Search Images Maps Play YouTube News Gmail Drive More »
Sign in
Screen reader users: click this link for accessible mode. Accessible mode has the same essential features but works better with your reader.

Patents

  1. Advanced Patent Search
Publication numberUS7586158 B2
Publication typeGrant
Application numberUS 11/176,727
Publication dateSep 8, 2009
Filing dateJul 7, 2005
Priority dateJul 7, 2005
Fee statusPaid
Also published asDE102006029235A1, DE102006029235B4, DE102006062917A1, US20070018328
Publication number11176727, 176727, US 7586158 B2, US 7586158B2, US-B2-7586158, US7586158 B2, US7586158B2
InventorsMatthias Hierlemann, Jingyu Lian, Rudolf Stierstorfer
Original AssigneeInfineon Technologies Ag
Export CitationBiBTeX, EndNote, RefMan
External Links: USPTO, USPTO Assignment, Espacenet
Piezoelectric stress liner for bulk and SOI
US 7586158 B2
Abstract
A preferred embodiment of the invention provides a semiconductor device. A preferred device comprises an n-channel transistor and a p-channel transistor disposed in a semiconductor body and a piezoelectric layer overlying the n-channel transistor and the p-channel transistor. In a preferred embodiment of the invention, the piezoelectric layer is biased to a first potential at a portion near the n-channel transistor and is biased to a second potential as a portion near the p-channel transistor.
Images(11)
Previous page
Next page
Claims(36)
1. A semiconductor device comprising:
an n-channel transistor disposed in a semiconductor body;
a p-channel transistor disposed in the semiconductor body; and
a piezoelectric layer adjacent the n-channel transistor and the p-channel transistor, wherein the piezoelectric layer comprises Bi12GeO20.
2. A semiconductor device comprising:
an n-channel transistor disposed in a semiconductor body;
a p-channel transistor disposed in the semiconductor body; and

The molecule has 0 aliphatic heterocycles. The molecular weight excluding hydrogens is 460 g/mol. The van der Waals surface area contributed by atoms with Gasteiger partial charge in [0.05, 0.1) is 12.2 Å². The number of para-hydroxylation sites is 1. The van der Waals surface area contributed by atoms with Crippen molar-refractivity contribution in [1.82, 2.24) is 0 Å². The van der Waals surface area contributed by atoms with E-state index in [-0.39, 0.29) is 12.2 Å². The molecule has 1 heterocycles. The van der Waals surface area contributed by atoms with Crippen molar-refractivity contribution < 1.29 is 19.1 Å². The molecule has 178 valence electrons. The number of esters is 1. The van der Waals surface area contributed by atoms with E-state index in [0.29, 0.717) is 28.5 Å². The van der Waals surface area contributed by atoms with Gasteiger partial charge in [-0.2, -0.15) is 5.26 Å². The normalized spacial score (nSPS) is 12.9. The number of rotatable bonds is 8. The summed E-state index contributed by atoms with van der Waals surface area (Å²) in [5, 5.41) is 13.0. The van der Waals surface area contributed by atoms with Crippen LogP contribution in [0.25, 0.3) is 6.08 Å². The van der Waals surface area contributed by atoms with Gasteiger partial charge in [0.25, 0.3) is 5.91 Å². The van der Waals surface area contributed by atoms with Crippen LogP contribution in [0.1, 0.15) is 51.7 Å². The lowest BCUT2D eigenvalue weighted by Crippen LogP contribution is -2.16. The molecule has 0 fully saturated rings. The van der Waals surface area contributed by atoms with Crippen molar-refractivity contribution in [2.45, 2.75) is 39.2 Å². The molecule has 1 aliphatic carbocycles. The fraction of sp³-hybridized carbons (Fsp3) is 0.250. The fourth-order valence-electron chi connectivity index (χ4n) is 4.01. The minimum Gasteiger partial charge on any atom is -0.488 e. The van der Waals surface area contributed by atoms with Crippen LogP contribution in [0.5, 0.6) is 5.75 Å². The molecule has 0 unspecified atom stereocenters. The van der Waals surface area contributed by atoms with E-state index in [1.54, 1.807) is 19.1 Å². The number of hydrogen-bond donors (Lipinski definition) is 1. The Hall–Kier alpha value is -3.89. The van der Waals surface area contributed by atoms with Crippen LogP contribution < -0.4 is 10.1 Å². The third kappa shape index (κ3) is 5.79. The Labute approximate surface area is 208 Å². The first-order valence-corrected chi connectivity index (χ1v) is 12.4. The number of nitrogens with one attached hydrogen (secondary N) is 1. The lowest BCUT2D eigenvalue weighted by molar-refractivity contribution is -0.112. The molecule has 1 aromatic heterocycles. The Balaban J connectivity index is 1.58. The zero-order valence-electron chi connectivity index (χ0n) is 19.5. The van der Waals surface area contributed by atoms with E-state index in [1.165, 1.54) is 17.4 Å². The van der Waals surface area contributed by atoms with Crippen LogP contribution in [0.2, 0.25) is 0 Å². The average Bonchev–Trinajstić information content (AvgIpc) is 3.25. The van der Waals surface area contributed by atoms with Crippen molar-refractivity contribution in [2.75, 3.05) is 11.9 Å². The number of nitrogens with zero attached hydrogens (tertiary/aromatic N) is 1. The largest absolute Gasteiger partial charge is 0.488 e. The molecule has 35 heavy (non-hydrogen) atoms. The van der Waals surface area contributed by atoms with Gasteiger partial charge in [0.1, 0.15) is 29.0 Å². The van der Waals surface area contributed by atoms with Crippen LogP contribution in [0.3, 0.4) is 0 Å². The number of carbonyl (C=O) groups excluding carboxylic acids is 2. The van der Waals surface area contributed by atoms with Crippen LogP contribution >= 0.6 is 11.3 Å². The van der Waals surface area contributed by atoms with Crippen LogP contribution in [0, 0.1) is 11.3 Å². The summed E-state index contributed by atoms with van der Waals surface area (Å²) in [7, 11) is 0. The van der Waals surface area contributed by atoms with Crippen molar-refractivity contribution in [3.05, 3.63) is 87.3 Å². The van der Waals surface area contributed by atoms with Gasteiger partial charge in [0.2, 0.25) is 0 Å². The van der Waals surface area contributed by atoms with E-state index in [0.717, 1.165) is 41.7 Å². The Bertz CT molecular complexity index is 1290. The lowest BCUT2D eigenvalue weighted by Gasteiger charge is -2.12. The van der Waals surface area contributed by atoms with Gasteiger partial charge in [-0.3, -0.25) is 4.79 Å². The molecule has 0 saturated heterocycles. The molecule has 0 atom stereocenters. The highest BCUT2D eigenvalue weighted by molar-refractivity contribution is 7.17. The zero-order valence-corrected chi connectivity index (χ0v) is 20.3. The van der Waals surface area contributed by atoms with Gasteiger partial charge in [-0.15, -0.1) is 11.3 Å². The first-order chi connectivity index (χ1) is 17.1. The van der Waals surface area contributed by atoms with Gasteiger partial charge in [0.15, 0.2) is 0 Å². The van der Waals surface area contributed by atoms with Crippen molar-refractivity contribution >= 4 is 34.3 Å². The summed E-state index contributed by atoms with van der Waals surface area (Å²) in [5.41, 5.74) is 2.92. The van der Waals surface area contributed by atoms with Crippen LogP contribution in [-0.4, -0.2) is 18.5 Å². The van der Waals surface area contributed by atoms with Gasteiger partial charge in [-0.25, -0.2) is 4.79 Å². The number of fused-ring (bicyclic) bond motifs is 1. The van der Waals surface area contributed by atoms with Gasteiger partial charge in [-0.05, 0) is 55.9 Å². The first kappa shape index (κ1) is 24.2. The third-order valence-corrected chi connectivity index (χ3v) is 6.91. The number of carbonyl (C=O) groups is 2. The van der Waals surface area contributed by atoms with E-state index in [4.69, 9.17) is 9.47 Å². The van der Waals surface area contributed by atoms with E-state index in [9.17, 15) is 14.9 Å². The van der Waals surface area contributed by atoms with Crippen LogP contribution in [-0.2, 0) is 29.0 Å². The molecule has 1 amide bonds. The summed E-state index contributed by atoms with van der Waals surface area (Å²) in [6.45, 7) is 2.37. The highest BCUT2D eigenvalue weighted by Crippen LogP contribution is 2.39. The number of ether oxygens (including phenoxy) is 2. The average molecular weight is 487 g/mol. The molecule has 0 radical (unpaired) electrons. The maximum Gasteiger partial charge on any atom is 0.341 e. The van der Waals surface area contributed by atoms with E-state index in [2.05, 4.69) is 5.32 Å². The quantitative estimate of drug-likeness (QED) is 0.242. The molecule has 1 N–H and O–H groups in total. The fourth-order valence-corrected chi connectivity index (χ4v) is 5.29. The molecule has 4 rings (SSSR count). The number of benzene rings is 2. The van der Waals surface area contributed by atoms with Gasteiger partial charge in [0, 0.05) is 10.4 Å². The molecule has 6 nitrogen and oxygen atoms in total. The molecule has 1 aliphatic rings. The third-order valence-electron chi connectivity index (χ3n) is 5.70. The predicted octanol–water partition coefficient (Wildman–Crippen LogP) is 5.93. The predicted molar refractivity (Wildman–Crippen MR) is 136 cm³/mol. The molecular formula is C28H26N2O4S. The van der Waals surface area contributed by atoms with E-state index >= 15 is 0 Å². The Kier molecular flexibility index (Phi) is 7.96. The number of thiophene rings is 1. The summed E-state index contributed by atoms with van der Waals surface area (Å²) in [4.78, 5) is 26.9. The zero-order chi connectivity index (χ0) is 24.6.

a piezoelectric layer adjacent the n-channel transistor and the p-channel transistor, wherein the piezoelectric layer is biased to a first potential at a portion near at least one of the n-channel transistor or the p-channel transistor.
3. The device of claim 2, wherein the piezoelectric layer is biased to the first potential at the portion near the n-channel transistor and is biased to a second potential at a portion near the p-channel transistor.
4. A semiconductor device comprising:
an n-channel transistor disposed in a semiconductor body;
a p-channel transistor disposed in the semiconductor body; and
a piezoelectric layer adjacent the n-channel transistor and the p-channel transistor, wherein the piezo electric layer comprises ZnO.
5. A semiconductor device comprising:
an n-channel transistor disposed hi a semiconductor body;
a p-channel transistor disposed in the semiconductor body; and
a piezoelectric layer adjacent the n-channel transistor and the p-channel transistor, wherein the piezo electric layer overlies the n-channel transistor and the p-channel transistor.
6. The device of claim 5, further comprising a conductive layer overlying the n-channel transistor and the p-channel transistor, the conductive layer operable to be biased to create a stress in selected portions of the piezoelectric layer.
7. The device of claim 6, wherein a portion of the piezoelectric layer overlying the n-channel transistor is electrically isolated from a portion of the piezoelectric layer overlying the p-channel transistor.
8. The device of claim 2, wherein the piezoelectric layer is disposed within an isolation trench.
9. The device of claim 8, further comprising a conductive layer disposed within the isolation trench adjacent the piezoelectric layer.
10. The device of claim 5, wherein the semiconductor body comprises a semiconductor layer that overlies an insulating layer, the insulating layer overlying a substrate.
11. A semiconductor device comprising:
a semiconductor body comprising a semiconductor layer that overlies an insulating layer, the insulating layer overlying a sub strate;
an n-channel transistor disposed in the semiconductor body;